It’s obvious that Gabby Douglas’s world will never be the same. But the 16-year-old, who this summer became the first black woman of any nationality (and only the fourth American) to win gold in the individual all-around in women’s gymnastics, didn’t get there by living a normal life. In London, where Douglas’s poise far exceeds that of the journalists swarming around her, Buzz Bissinger talks to the sweetheart of the 2012 Olympics and finds the real story is about a family’s love.
Members of the Fourth Estate, interchangeable in their uniforms of studied rumpledness, laminated credentials dangling from their necks like dog tags, surround a teenage girl of impeccable skill and impeccable figure in an impeccable red-white-and-blue leotard. The journalists come from all over the world—CBS, Reuters, Televisa in Mexico, The Washington Post, a network based in France that goes out to 60 countries—asking her questions with far less poise than this 16-year-old going on 26 displays in answering them.
She is the one who should be nervous, given her age and size (four feet eleven inches and 94 pounds). She is the one who should be intimidated as the crowd around her grows, a seemingly impenetrable wall of reporters, although, with her athleticism, she could probably just vault over all of us if she felt the need to escape.
But it is the journalists who are nervous, questions asked not because they are interesting but to prolong the opportunity to be around this girl and her singular stardom—the giggly laugh, the melt-in-your-mouth smile, the words speeding from her lips as if there will never be enough time in life to say them all. The setting, the Adidas media lounge, across from Olympic Park, in East London, is surreal, towering rows of glossy red Adidas athletic shoes looking down upon this circle of sycophancy like glazed bleacher bums. But the girl in the middle is as real as it ever gets.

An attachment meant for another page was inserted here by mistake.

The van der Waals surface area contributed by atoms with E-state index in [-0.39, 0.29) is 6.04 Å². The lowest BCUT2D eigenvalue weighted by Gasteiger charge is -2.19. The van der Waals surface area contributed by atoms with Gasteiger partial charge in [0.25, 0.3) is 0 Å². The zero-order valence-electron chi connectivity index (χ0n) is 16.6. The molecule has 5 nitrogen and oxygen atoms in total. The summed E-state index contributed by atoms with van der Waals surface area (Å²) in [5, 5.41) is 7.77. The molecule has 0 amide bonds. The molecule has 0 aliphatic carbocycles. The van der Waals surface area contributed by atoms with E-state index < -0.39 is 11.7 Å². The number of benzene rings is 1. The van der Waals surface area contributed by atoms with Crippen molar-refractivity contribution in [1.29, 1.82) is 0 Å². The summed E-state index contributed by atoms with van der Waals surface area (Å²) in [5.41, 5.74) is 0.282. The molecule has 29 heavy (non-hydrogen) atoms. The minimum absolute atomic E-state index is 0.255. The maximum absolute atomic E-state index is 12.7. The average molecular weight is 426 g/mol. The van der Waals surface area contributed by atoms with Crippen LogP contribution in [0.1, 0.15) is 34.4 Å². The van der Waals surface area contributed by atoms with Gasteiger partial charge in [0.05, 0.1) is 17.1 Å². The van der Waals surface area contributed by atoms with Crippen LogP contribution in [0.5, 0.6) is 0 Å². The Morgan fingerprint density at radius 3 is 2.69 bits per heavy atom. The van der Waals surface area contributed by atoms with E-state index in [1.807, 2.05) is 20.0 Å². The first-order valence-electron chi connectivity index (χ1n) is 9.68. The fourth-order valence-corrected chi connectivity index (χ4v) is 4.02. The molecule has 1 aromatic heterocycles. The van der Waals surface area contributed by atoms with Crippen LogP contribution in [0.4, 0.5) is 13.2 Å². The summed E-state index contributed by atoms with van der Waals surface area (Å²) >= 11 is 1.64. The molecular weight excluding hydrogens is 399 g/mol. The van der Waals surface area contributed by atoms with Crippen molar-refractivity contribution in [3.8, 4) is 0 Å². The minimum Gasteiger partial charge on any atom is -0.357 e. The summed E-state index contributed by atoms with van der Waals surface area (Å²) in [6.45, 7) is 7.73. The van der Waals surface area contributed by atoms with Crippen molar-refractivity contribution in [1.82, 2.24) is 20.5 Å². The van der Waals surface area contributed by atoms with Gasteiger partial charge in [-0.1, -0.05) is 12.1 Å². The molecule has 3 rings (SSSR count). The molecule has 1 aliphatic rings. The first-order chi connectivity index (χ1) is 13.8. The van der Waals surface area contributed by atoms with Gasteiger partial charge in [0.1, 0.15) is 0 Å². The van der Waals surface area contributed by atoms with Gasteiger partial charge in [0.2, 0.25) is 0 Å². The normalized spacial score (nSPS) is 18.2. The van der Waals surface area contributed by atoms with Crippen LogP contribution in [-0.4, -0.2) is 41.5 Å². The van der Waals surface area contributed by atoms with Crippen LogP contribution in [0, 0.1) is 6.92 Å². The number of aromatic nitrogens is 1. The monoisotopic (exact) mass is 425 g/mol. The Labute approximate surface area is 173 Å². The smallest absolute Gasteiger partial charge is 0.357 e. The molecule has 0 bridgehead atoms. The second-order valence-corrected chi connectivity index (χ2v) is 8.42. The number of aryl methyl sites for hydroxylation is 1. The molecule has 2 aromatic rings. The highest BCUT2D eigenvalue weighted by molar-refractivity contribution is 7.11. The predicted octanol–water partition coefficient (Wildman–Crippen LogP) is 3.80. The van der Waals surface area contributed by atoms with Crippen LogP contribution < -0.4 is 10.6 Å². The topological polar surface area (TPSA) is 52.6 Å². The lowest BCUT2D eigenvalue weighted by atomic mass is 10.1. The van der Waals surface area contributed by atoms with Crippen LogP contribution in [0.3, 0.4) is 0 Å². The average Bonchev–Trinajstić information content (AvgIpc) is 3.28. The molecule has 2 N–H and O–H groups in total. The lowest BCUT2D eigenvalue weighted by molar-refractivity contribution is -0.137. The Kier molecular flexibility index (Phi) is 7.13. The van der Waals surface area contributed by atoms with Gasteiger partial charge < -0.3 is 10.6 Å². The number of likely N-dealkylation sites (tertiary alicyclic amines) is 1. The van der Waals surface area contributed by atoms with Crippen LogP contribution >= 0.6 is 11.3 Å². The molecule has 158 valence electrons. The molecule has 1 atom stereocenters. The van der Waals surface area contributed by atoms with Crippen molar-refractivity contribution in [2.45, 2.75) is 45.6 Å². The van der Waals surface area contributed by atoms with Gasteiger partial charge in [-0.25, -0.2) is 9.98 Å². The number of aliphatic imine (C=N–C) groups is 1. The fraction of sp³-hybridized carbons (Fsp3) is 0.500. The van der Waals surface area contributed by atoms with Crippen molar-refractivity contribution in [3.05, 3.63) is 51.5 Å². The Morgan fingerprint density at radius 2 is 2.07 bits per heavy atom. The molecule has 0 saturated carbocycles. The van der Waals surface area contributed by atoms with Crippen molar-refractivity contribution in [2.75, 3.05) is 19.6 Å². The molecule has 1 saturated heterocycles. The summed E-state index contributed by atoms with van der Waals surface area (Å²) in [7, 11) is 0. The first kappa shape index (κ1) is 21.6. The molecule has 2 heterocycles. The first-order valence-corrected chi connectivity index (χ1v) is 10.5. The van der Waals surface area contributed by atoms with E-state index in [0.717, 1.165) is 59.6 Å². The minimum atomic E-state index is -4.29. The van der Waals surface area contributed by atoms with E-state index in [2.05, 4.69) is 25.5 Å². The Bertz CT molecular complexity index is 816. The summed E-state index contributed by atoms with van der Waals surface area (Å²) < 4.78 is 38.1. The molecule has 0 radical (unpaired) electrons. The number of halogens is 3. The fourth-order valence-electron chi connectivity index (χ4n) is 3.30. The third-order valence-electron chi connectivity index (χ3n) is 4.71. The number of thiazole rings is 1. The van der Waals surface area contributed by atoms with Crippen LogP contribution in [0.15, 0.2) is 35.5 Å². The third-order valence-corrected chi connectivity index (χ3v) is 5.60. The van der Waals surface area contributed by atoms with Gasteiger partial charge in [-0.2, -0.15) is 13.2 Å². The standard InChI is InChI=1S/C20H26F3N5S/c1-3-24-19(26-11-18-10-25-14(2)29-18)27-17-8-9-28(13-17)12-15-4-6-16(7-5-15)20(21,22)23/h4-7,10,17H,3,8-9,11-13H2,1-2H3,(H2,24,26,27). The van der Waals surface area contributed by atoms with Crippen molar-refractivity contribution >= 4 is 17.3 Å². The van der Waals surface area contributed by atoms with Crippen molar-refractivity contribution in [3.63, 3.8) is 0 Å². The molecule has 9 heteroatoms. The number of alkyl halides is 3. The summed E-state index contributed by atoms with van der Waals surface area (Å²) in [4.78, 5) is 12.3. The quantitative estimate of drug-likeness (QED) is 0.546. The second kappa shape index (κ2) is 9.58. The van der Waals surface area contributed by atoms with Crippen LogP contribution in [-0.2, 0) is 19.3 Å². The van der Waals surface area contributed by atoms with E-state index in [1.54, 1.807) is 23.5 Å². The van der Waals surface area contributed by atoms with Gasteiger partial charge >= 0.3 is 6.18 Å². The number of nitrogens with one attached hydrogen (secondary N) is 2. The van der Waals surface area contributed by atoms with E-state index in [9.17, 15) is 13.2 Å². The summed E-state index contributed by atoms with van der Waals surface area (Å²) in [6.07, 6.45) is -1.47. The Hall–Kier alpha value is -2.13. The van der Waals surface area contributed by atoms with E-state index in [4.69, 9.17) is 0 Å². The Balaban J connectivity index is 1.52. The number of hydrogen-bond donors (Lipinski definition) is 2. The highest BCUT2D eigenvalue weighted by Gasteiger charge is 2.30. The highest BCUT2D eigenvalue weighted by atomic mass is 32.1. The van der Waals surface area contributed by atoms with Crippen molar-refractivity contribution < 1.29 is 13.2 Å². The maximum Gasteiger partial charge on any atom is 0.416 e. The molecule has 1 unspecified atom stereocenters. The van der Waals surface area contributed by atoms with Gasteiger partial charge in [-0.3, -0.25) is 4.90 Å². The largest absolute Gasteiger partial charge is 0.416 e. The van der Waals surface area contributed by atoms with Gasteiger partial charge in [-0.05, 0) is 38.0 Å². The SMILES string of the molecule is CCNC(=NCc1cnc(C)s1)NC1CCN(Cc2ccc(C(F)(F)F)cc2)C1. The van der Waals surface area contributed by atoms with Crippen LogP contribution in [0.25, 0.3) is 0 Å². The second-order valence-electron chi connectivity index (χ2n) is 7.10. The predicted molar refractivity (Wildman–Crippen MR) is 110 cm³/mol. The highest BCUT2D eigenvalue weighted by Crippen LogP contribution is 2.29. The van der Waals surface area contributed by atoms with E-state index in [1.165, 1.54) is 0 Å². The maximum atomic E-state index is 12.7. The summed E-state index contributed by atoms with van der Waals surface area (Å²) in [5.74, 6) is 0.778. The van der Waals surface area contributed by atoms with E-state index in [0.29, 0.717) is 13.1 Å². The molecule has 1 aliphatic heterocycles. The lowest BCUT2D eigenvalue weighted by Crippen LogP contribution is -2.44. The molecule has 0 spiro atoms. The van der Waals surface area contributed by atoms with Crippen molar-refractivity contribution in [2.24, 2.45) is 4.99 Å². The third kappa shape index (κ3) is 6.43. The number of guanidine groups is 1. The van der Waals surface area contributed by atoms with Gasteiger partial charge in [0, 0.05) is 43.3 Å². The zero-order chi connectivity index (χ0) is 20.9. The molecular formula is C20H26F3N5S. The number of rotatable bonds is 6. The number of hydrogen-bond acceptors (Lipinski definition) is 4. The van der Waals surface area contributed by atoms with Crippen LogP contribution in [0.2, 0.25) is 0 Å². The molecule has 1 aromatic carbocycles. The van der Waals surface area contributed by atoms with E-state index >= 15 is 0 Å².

The journalists are frankly embarrassing. They ask if they can pose with her for a smartphone picture. They congratulate her over and over again. They seem not simply in awe of her but magnetized by the force field of her aura. It’s as if she were a new Batman character, Gymnastica.
(The fact that I effuse over her like Victoria Falls, and also have my picture taken with her, should be considered merely collegial.)
This has become a familiar ritual, ever since Gabrielle Douglas, known to the world as Gabby, became the “It girl” of the London Olympics six days earlier, on August 2, winning the gold medal in the individual all-around competition in women’s gymnastics, only the fourth American in history to do so, and the first black woman of any nationality. And that was only three nights after she played a key role in leading the U.S. to its second-ever women’s-team gold medal.